Dubai

Things to do in Dubai

Love it or hate it for its excess, Dubai is on a mission to redefine the modern city. You'll find historical sites such as the Dubai Museum (housed in the 18th-century Al Fahidi Fort), ambitious, cloud-scraping architecture, and endless entertainment (think shopping, amusement parks, indoor skiing, and more).

Many travelers make a beeline for the Dubai Mall, which can feel overwhelming in its vastness. Inside, there's a 22-screen theater; an indoor theme park, called Sega World; an enormous play space dubbed Kidzania; a giant Aquarium with an underwater zoo; and a full-sized ice-skating rink. (Tip: You'll be walking for hours so be sure to wear comfortable shoes.) Don't miss the Dubai Fountain, which stages a daily 6 p.m. show that easily rivals anything that the Bellagio in Las Vegas has to offer.

Not for the faint of heart, the Burj Khalifa is the world's tallest skyscraper at 2,625 feet with the world's highest observation deck on the 124th floor. Also worth visiting is the Walk, the biggest residential construction in the world. It's a great place for watching people—and their cars. Recent spottings include a gold-plated Porsche Cayenne or a two-tone Ferrari. Rev your engines.

The 26 tropical treatment rooms sit on small islands.

There’s free Wi-Fi everywhere in the Dubai International Airport, which is not to say that it works perfectly in every part of the terminals.

Located inside the Mall of the Emirates, Ski Dubai is the world’s largest indoor ski slope. This unique attraction allows tourists and snow-deprived Dubai natives to ski on five runs of varying levels of difficulty, ensuring that even novice skiers can get in on the fun.

Because Terminal 1 is so crowded, finding a place to sit can be difficult unless you gain access to a lounge (or stake out a seat in McDonald’s, Starbucks, or one of the other dime-a-dozen food-court outposts). The new Zen Gardens is a good, free place to sit unmolested and read.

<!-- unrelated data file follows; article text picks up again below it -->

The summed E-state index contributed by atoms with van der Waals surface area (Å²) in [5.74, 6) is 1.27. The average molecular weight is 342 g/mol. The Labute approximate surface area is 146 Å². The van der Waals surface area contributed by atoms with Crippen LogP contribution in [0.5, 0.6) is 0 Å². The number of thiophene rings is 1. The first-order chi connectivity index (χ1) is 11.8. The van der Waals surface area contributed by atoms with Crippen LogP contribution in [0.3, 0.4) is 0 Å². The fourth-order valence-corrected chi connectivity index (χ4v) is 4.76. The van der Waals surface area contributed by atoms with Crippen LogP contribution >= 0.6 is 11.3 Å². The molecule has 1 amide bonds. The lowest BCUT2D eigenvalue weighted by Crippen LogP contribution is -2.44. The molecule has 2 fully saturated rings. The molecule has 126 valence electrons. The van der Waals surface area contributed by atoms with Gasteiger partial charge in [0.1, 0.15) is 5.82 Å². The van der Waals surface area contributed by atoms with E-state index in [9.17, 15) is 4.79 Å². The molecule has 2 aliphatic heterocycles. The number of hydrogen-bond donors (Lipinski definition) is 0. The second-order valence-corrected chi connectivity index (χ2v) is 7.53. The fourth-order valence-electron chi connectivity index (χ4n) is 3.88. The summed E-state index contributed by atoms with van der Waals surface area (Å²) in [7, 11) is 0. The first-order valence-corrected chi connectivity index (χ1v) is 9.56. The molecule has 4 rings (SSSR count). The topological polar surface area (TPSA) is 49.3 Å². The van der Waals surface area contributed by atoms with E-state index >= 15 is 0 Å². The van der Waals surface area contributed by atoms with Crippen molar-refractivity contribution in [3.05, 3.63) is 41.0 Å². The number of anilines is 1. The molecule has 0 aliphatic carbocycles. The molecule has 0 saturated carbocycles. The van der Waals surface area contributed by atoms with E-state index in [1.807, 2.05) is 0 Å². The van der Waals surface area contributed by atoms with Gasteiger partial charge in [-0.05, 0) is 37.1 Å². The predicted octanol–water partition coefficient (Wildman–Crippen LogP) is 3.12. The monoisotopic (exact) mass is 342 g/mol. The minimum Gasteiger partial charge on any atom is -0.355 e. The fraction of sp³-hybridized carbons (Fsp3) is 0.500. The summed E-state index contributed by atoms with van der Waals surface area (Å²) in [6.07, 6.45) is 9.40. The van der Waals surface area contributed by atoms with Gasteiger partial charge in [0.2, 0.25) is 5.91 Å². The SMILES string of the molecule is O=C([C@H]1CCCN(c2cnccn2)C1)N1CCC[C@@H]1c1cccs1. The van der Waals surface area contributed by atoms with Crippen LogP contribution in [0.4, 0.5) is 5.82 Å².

Five Green is the first United Arab Emirates concept store devoted to urban street-wear and art sourced from all over the world. This concept store-gallery holds cutting-edge art shows and performances as well.

One of the best places to escape the maddening airport crowds is this expensive and lavish reception and service center for VIPs—or those willing to pay (about $500 per person) to be a VIP for the day. Reserve at least 24 hours in advance to stake your place among only 150 people.

The defining structure of the Dubai International Financial Center, the Gate rises 15 stories and was designed by American-based architects, Gensler. The structure itself is home to the DIFC Authority executive offices, as well as a number of the world’s top financial institutions.

The creation of three friends with a shared passion for all things fashion-related, Sauce has expanded from its original location in the Village Mall to a chain with multiple locations in the city and one in Abu Dhabi.

Regardless of the airline or class you’re flying, you can gain admission to one of these lounges (open 24/7) for about $42, no reservation required.

Currently under construction, Business Bay, when completed, will be a multipurpose, commercial and residential center. Located between Sheikh Zayed Road and Al Khail Road, Business Bay will rest on land dredged from Dubai Creek.

Dubai International Airport is the primary airport for the city of Dubai and has become a major air traffic hub for the Middle East. The airport has a total of three terminals and services 130 airlines offering flights to destinations on every continent but Antarctica.

First- and business-class passengers on Emirates have access to separate, lavish lounges in T3, with mini-spa treatments from Timeless Spas, the signature spa of Emirates Hotel and Resort. Treatments are free for first-class passengers.

The Burj Khalifa, also referred to as the Burj Dubai, is one of the city’s most recognizable structures and the tallest building in the world. The 160-story skyscraper rises 2,716.5 feet and has the world’s highest outdoor observation deck, located on level 124.

Right across from the hotel’s reception area, Wing’s bar is one of the lesser-known oases in the airport (i.e., it is often quiet and seating is easier to find).

Make your way to one of the two “quiet lounges,” which are essentially rows of recliners placed close together on either side of the Sheikh Rashid Terminal. They’re free and hard to get, so if you can snag one, get over your need for privacy. “Quiet,” however, is a bit of a misnomer.